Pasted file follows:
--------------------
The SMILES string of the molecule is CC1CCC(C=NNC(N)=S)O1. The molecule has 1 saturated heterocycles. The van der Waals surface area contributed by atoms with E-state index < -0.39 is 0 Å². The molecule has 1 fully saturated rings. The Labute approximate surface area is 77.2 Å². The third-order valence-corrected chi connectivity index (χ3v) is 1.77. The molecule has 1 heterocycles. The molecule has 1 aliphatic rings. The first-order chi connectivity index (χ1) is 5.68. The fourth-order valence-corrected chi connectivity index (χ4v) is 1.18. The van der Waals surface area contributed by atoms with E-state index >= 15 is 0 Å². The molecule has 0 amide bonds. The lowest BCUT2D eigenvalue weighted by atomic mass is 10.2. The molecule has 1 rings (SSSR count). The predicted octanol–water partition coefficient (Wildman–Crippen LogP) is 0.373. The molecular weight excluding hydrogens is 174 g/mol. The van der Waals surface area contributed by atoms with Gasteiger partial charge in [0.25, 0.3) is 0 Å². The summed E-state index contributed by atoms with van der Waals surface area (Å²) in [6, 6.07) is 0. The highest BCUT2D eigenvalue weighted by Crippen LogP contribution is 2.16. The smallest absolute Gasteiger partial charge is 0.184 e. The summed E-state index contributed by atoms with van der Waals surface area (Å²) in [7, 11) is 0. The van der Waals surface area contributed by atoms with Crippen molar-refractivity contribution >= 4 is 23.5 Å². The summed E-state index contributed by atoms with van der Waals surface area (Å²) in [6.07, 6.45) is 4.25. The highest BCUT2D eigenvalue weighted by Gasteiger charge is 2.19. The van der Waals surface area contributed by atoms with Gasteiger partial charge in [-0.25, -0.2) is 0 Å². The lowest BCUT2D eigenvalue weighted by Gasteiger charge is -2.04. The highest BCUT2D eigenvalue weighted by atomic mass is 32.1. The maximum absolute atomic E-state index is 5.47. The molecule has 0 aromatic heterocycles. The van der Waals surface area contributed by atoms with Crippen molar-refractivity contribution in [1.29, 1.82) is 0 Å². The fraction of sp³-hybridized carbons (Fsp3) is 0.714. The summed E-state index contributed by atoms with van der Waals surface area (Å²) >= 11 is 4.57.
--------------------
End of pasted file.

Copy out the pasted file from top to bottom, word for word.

The SMILES string of the molecule is CC1CCC(C=NNC(N)=S)O1. The molecule has 1 saturated heterocycles. The van der Waals surface area contributed by atoms with E-state index < -0.39 is 0 Å². The molecule has 1 fully saturated rings. The Labute approximate surface area is 77.2 Å². The third-order valence-corrected chi connectivity index (χ3v) is 1.77. The molecule has 1 heterocycles. The molecule has 1 aliphatic rings. The first-order chi connectivity index (χ1) is 5.68. The fourth-order valence-corrected chi connectivity index (χ4v) is 1.18. The van der Waals surface area contributed by atoms with E-state index >= 15 is 0 Å². The molecule has 0 amide bonds. The lowest BCUT2D eigenvalue weighted by atomic mass is 10.2. The molecule has 1 rings (SSSR count). The predicted octanol–water partition coefficient (Wildman–Crippen LogP) is 0.373. The molecular weight excluding hydrogens is 174 g/mol. The van der Waals surface area contributed by atoms with Gasteiger partial charge in [0.25, 0.3) is 0 Å². The summed E-state index contributed by atoms with van der Waals surface area (Å²) in [6, 6.07) is 0. The highest BCUT2D eigenvalue weighted by Crippen LogP contribution is 2.16. The smallest absolute Gasteiger partial charge is 0.184 e. The summed E-state index contributed by atoms with van der Waals surface area (Å²) in [7, 11) is 0. The van der Waals surface area contributed by atoms with Crippen molar-refractivity contribution >= 4 is 23.5 Å². The summed E-state index contributed by atoms with van der Waals surface area (Å²) in [6.07, 6.45) is 4.25. The highest BCUT2D eigenvalue weighted by Gasteiger charge is 2.19. The van der Waals surface area contributed by atoms with Gasteiger partial charge in [-0.25, -0.2) is 0 Å². The lowest BCUT2D eigenvalue weighted by Gasteiger charge is -2.04. The highest BCUT2D eigenvalue weighted by atomic mass is 32.1. The maximum absolute atomic E-state index is 5.47. The molecule has 0 aromatic heterocycles. The van der Waals surface area contributed by atoms with Crippen molar-refractivity contribution in [1.29, 1.82) is 0 Å². The fraction of sp³-hybridized carbons (Fsp3) is 0.714. The summed E-state index contributed by atoms with van der Waals surface area (Å²) >= 11 is 4.57.